Background: Low back pain is one of the leading causes of disability worldwide. Exercise therapy is widely recommended to treat persistent non-specific low back pain. While evidence suggests exercise is, on average, moderately effective, there remains uncertainty about which individuals might benefit the most from exercise. Methods: In parallel with a Cochrane review update, we requested individual participant data (IPD) from high-quality randomised clinical trials of adults with our two primary outcomes of interest, pain and functional limitations, and calculated global recovery. We compiled a master data set including baseline participant characteristics, exercise and comparison characteristics, and outcomes at short-term, moderate-term and long-term follow-up. We conducted descriptive analyses and one-stage IPD meta-analysis using multilevel mixed-effects regression of the overall treatment effect and prespecified potential treatment effect modifiers. Results: We received IPD for 27 trials (3514 participants). For studies included in this analysis, compared with no treatment/usual care, exercise therapy on average reduced pain (mean effect/100 (95% CI) -10.7 (-14.1 to -7.4)), a result compatible with a clinically important 20% smallest worthwhile effect. Exercise therapy reduced functional limitations with a clinically important 23% improvement (mean effect/100 (95% CI) -10.2 (-13.2 to -7.3)) at short-term follow-up. Not having heavy physical demands at work and medication use for low back pain were potential treatment effect modifiers - these were associated with superior exercise outcomes relative to non-exercise comparisons. Lower body mass index was also associated with better outcomes in exercise compared with no treatment/usual care. This study was limited by inconsistent availability and measurement of participant characteristics. Conclusions: This study provides potentially useful information to help treat patients and design future studies of exercise interventions that are better matched to specific subgroups. Protocol publication: https://doi.org/10.1186/2046-4053-1-64.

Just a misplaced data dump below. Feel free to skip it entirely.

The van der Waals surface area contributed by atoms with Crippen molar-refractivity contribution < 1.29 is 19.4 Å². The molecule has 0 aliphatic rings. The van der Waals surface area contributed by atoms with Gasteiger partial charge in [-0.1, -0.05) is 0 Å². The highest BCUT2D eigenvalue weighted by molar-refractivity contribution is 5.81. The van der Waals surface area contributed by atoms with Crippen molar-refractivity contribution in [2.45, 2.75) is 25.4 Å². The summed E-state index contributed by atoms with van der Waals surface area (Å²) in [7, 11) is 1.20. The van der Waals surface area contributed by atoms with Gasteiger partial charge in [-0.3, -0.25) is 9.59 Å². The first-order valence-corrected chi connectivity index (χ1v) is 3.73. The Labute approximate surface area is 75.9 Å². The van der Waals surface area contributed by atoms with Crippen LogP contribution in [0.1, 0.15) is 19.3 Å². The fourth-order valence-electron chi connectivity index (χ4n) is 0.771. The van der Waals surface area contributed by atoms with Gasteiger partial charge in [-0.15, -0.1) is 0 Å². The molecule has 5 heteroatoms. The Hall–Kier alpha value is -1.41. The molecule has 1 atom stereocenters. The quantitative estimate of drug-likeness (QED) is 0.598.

- exercise rehabilitation
- intervention effectiveness
- lower back
ASJC Scopus subject areas
- Orthopedics and Sports Medicine
- Physical Therapy, Sports Therapy and Rehabilitation